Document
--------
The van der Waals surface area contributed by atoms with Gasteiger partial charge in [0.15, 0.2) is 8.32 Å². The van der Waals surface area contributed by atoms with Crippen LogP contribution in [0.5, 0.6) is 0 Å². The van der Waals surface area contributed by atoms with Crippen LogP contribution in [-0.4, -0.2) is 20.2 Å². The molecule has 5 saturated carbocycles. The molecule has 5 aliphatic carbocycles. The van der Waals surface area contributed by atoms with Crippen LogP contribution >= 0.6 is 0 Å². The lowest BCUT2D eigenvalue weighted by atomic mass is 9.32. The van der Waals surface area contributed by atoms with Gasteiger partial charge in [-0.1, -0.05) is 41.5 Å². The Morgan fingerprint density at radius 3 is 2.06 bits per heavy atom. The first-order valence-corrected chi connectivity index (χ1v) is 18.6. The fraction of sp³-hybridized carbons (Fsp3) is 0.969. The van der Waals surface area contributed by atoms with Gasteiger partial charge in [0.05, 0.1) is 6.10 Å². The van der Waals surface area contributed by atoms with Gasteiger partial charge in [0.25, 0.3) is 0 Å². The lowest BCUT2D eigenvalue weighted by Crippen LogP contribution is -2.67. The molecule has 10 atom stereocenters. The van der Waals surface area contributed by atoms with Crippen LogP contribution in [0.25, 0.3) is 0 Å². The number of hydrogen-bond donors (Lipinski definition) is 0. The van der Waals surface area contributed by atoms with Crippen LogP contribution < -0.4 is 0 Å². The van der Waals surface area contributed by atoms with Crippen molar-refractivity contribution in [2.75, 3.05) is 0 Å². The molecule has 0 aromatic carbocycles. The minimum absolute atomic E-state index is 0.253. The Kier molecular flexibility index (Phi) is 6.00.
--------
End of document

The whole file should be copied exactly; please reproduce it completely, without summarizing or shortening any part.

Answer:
The van der Waals surface area contributed by atoms with Gasteiger partial charge in [0.15, 0.2) is 8.32 Å². The van der Waals surface area contributed by atoms with Crippen LogP contribution in [0.5, 0.6) is 0 Å². The van der Waals surface area contributed by atoms with Crippen LogP contribution in [-0.4, -0.2) is 20.2 Å². The molecule has 5 saturated carbocycles. The molecule has 5 aliphatic carbocycles. The van der Waals surface area contributed by atoms with Crippen LogP contribution >= 0.6 is 0 Å². The lowest BCUT2D eigenvalue weighted by atomic mass is 9.32. The van der Waals surface area contributed by atoms with Gasteiger partial charge in [-0.1, -0.05) is 41.5 Å². The Morgan fingerprint density at radius 3 is 2.06 bits per heavy atom. The first-order valence-corrected chi connectivity index (χ1v) is 18.6. The fraction of sp³-hybridized carbons (Fsp3) is 0.969. The van der Waals surface area contributed by atoms with Gasteiger partial charge in [0.05, 0.1) is 6.10 Å². The van der Waals surface area contributed by atoms with Gasteiger partial charge in [0.25, 0.3) is 0 Å². The lowest BCUT2D eigenvalue weighted by Crippen LogP contribution is -2.67. The molecule has 10 atom stereocenters. The van der Waals surface area contributed by atoms with Crippen LogP contribution in [0.25, 0.3) is 0 Å². The number of hydrogen-bond donors (Lipinski definition) is 0. The van der Waals surface area contributed by atoms with Crippen LogP contribution < -0.4 is 0 Å². The van der Waals surface area contributed by atoms with Crippen molar-refractivity contribution in [2.75, 3.05) is 0 Å². The molecule has 0 aromatic carbocycles. The minimum absolute atomic E-state index is 0.253. The Kier molecular flexibility index (Phi) is 6.00.